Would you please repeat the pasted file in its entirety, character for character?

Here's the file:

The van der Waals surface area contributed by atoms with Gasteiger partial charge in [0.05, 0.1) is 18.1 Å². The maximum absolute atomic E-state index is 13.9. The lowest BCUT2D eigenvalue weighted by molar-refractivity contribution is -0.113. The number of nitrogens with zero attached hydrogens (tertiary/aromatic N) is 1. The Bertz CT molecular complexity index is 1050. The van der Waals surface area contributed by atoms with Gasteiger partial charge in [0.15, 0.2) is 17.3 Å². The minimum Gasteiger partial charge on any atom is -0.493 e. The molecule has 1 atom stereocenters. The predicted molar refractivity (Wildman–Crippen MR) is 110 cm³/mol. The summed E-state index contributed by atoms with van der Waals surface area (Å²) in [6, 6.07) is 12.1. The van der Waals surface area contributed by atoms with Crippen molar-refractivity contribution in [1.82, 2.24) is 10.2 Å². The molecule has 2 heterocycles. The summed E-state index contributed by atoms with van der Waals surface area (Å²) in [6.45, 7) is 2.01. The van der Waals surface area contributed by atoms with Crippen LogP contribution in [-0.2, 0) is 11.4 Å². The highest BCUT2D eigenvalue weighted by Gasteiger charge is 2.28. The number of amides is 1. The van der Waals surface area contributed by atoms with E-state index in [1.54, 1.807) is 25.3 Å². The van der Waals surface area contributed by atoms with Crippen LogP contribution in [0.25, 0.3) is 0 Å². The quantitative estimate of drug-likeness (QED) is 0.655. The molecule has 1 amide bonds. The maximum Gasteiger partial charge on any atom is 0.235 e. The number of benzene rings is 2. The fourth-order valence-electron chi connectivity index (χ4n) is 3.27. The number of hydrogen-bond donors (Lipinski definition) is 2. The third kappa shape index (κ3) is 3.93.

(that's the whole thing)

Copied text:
The van der Waals surface area contributed by atoms with Gasteiger partial charge in [0.05, 0.1) is 18.1 Å². The maximum absolute atomic E-state index is 13.9. The lowest BCUT2D eigenvalue weighted by molar-refractivity contribution is -0.113. The number of nitrogens with zero attached hydrogens (tertiary/aromatic N) is 1. The Bertz CT molecular complexity index is 1050. The van der Waals surface area contributed by atoms with Gasteiger partial charge in [0.15, 0.2) is 17.3 Å². The minimum Gasteiger partial charge on any atom is -0.493 e. The molecule has 1 atom stereocenters. The predicted molar refractivity (Wildman–Crippen MR) is 110 cm³/mol. The summed E-state index contributed by atoms with van der Waals surface area (Å²) in [6, 6.07) is 12.1. The van der Waals surface area contributed by atoms with Crippen molar-refractivity contribution in [1.82, 2.24) is 10.2 Å². The molecule has 2 heterocycles. The summed E-state index contributed by atoms with van der Waals surface area (Å²) in [6.45, 7) is 2.01. The van der Waals surface area contributed by atoms with Crippen LogP contribution in [-0.2, 0) is 11.4 Å². The highest BCUT2D eigenvalue weighted by Gasteiger charge is 2.28. The number of amides is 1. The van der Waals surface area contributed by atoms with E-state index in [1.54, 1.807) is 25.3 Å². The van der Waals surface area contributed by atoms with Crippen LogP contribution in [0.25, 0.3) is 0 Å². The quantitative estimate of drug-likeness (QED) is 0.655. The molecule has 1 amide bonds. The maximum Gasteiger partial charge on any atom is 0.235 e. The number of benzene rings is 2. The fourth-order valence-electron chi connectivity index (χ4n) is 3.27. The number of hydrogen-bond donors (Lipinski definition) is 2. The third kappa shape index (κ3) is 3.93.